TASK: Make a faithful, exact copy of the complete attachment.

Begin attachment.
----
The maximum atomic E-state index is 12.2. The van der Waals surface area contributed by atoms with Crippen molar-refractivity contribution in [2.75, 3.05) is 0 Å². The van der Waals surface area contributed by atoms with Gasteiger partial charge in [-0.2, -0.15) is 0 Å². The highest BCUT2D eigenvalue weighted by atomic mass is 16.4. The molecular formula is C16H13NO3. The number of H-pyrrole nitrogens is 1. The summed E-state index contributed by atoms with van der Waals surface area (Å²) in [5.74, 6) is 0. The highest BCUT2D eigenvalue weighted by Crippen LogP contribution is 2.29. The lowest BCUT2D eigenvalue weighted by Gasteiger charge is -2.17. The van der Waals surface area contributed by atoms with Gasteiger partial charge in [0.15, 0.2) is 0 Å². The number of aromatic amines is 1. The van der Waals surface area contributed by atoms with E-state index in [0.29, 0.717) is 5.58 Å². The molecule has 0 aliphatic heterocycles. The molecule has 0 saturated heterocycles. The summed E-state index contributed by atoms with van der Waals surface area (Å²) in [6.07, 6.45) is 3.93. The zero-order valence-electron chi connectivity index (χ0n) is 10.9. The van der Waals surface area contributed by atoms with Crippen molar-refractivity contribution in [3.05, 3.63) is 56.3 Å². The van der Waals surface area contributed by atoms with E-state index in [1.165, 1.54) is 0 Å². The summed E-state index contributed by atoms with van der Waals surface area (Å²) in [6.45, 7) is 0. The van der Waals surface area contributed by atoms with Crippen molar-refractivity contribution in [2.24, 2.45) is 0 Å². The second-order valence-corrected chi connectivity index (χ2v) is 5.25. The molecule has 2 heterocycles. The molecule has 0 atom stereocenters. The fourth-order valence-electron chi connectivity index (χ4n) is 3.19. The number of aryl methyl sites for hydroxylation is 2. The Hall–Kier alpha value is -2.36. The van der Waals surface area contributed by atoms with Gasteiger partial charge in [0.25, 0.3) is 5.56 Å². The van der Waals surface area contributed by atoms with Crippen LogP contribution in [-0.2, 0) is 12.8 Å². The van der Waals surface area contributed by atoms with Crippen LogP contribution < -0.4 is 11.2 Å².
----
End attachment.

The maximum atomic E-state index is 12.2. The van der Waals surface area contributed by atoms with Crippen molar-refractivity contribution in [2.75, 3.05) is 0 Å². The van der Waals surface area contributed by atoms with Gasteiger partial charge in [-0.2, -0.15) is 0 Å². The highest BCUT2D eigenvalue weighted by atomic mass is 16.4. The molecular formula is C16H13NO3. The number of H-pyrrole nitrogens is 1. The summed E-state index contributed by atoms with van der Waals surface area (Å²) in [5.74, 6) is 0. The highest BCUT2D eigenvalue weighted by Crippen LogP contribution is 2.29. The lowest BCUT2D eigenvalue weighted by Gasteiger charge is -2.17. The van der Waals surface area contributed by atoms with Gasteiger partial charge in [0.15, 0.2) is 0 Å². The number of aromatic amines is 1. The van der Waals surface area contributed by atoms with E-state index in [0.29, 0.717) is 5.58 Å². The molecule has 0 aliphatic heterocycles. The molecule has 0 saturated heterocycles. The summed E-state index contributed by atoms with van der Waals surface area (Å²) in [6.07, 6.45) is 3.93. The zero-order valence-electron chi connectivity index (χ0n) is 10.9. The van der Waals surface area contributed by atoms with Crippen molar-refractivity contribution in [3.05, 3.63) is 56.3 Å². The van der Waals surface area contributed by atoms with E-state index in [1.165, 1.54) is 0 Å². The summed E-state index contributed by atoms with van der Waals surface area (Å²) in [6.45, 7) is 0. The van der Waals surface area contributed by atoms with Crippen molar-refractivity contribution in [2.24, 2.45) is 0 Å². The second-order valence-corrected chi connectivity index (χ2v) is 5.25. The molecule has 2 heterocycles. The molecule has 0 atom stereocenters. The fourth-order valence-electron chi connectivity index (χ4n) is 3.19. The number of aryl methyl sites for hydroxylation is 2. The Hall–Kier alpha value is -2.36. The van der Waals surface area contributed by atoms with Gasteiger partial charge in [0.25, 0.3) is 5.56 Å². The van der Waals surface area contributed by atoms with Crippen LogP contribution in [-0.2, 0) is 12.8 Å². The van der Waals surface area contributed by atoms with Crippen LogP contribution < -0.4 is 11.2 Å².